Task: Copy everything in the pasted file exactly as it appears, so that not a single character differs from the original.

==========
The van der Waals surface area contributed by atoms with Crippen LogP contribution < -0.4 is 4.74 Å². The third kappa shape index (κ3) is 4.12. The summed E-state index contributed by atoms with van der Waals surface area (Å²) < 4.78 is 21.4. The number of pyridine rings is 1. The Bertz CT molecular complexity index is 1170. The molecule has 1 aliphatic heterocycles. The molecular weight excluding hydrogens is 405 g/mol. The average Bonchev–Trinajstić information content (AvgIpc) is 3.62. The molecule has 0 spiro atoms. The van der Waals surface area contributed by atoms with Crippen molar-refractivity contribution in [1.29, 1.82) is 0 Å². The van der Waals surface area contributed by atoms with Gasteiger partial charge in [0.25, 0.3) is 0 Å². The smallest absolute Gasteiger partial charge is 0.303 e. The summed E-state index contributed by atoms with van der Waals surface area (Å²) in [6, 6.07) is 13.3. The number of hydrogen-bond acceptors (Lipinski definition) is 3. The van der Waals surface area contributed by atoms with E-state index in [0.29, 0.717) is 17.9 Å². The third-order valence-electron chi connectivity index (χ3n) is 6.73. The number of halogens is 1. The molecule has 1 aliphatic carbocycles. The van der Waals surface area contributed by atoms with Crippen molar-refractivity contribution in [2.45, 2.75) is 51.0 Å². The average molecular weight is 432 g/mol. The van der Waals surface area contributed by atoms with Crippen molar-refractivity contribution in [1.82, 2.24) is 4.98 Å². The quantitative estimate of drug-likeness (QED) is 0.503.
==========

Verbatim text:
The van der Waals surface area contributed by atoms with Crippen LogP contribution < -0.4 is 4.74 Å². The third kappa shape index (κ3) is 4.12. The summed E-state index contributed by atoms with van der Waals surface area (Å²) < 4.78 is 21.4. The number of pyridine rings is 1. The Bertz CT molecular complexity index is 1170. The molecule has 1 aliphatic heterocycles. The molecular weight excluding hydrogens is 405 g/mol. The average Bonchev–Trinajstić information content (AvgIpc) is 3.62. The molecule has 0 spiro atoms. The van der Waals surface area contributed by atoms with Crippen molar-refractivity contribution in [1.29, 1.82) is 0 Å². The van der Waals surface area contributed by atoms with Gasteiger partial charge in [0.25, 0.3) is 0 Å². The smallest absolute Gasteiger partial charge is 0.303 e. The summed E-state index contributed by atoms with van der Waals surface area (Å²) in [6, 6.07) is 13.3. The number of hydrogen-bond acceptors (Lipinski definition) is 3. The van der Waals surface area contributed by atoms with E-state index in [0.29, 0.717) is 17.9 Å². The third-order valence-electron chi connectivity index (χ3n) is 6.73. The number of halogens is 1. The molecule has 1 aliphatic carbocycles. The van der Waals surface area contributed by atoms with Crippen molar-refractivity contribution in [2.45, 2.75) is 51.0 Å². The average molecular weight is 432 g/mol. The van der Waals surface area contributed by atoms with Crippen molar-refractivity contribution in [1.82, 2.24) is 4.98 Å². The quantitative estimate of drug-likeness (QED) is 0.503.